The Department for Education has announced that their plans to trial mental health assessments for children entering the care system, delayed due to the election, will get underway in 2018. The scheme will identify a child’s mental health and wellbeing needs and if referral to more specialist services is needed. Current statistics indicate that 50% of all children in care meet the criteria for a possible mental health disorder, compared with one in 10 children outside the care system. The pilot areas, yet to be announced, will benefit from a share of £650,000 to deliver the programme. £150,000 has also been awarded to carry out an independent evaluation to look at the effectiveness and impact of the pilot schemes. The University of Huddersfield is to carry out a survey of 10,000 children and young people across the UK in a major study to investigate whether being a victim of child abuse can lead to mental health problems. Professor Daniel Boduszek, a co-director of the project, has stated ‘We strongly believe that (child abuse and neglect experiences) can link not only to anxiety, depression and self-harm, but also to development of psychopathic traits.’ The UK survey is one of five taking place across the world, with the research team carrying out similar-scale exercises in China, Uganda, Jamaica and India and the team hope to complete their analysis of the 50,000 responses in 2019.

DFE Report on Bullying

A DFE report has shown girls are much more likely than boys to be bullied at school, with almost twice as many on the receiving end of cyberbullying and social exclusion by other pupils. Whilst the figures revealed a decline in reports of bullying overall, particularly incidents of violent bullying which mainly affects boys, girls reported a rise in bullying with more than one in three telling researchers they had been affected in the previous year. For girls the most common form of bullying was name calling and social exclusion, where one in five girls reported being a victim. Only one in four boys said they had been victims of bullying in any form. Other key findings include:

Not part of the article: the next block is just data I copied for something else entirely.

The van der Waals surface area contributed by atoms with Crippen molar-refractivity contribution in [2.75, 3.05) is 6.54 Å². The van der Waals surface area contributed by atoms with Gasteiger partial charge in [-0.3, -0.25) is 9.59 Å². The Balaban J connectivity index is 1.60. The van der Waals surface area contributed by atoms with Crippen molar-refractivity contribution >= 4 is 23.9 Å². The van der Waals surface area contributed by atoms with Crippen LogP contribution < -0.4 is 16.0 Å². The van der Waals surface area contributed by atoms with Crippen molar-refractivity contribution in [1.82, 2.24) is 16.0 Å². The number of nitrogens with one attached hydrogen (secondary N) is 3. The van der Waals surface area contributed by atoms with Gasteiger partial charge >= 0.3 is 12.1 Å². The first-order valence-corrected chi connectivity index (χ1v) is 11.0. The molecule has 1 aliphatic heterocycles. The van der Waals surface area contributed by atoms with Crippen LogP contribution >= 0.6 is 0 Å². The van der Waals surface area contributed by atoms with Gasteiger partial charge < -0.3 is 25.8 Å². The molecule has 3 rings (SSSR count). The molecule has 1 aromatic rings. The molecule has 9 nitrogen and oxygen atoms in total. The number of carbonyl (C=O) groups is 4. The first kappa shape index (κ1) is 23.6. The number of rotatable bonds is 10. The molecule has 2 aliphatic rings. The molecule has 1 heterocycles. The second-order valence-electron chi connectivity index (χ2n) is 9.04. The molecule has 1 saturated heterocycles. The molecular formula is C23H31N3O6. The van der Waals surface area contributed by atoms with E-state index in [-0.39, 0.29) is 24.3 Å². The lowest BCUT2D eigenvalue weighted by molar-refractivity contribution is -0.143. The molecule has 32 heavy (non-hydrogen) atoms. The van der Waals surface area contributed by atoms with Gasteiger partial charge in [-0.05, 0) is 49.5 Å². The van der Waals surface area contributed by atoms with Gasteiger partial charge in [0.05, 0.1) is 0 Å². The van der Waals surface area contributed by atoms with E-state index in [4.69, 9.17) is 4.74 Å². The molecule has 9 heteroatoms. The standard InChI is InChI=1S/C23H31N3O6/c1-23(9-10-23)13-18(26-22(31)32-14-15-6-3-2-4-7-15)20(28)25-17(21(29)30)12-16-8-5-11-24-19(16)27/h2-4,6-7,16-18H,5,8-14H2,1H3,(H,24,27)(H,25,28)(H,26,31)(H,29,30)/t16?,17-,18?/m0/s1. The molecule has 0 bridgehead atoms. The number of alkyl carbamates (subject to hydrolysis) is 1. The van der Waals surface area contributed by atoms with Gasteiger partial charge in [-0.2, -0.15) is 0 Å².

• 10% of the children reported being affected by cyberbullying;
  • SEND children reported much higher incidents of bullying than other pupils. This supports the focus of the revised KCSIE 2018 direction for staff to consider safeguarding on an equal footing with SEND;
  • pupils who were victims of bullying received lower GCSE results than peers who hadn’t been bullied however, as the researchers state ‘this simple correlation does not demonstrate causation between bullying and lower GCSE performance; there are likely to be many other factors involved’.

Prevent retained by HM Government

HM Government retains Prevent anti-radicalisation programme HM Government’s anti-radicalisation initiative Prevent is to be retained as part of the revised counter-terrorism strategy. Home Secretary Sajid Javid has confirmed it will remain a ‘vital part’ of the government’s counterterrorism work stating ‘I recognise the criticisms, but I absolutely support it. Misapprehensions around Prevent are often based on distortions. They are based on a lack of understanding about the grassroots work that is involved, and the efforts by civil society groups and public-sector workers to protect vulnerable people. We have a moral and social obligation to safeguard vulnerable people from the twisted propaganda of those seeking to radicalise them. And Prevent is about doing just that.’ The counter-terrorism strategy, Contest is informed by latest research and secret intelligence, incorporating lessons learned from and response to the 2017 terror attacks. Under the new proposals announced for Contest, three new multi-agency centre (MAC) pilots will be held in London, Manchester and the West Midlands involving a wide range of partners, including government departments and local authorities, to help improve the government’s understanding of those at risk of becoming involved in terrorism.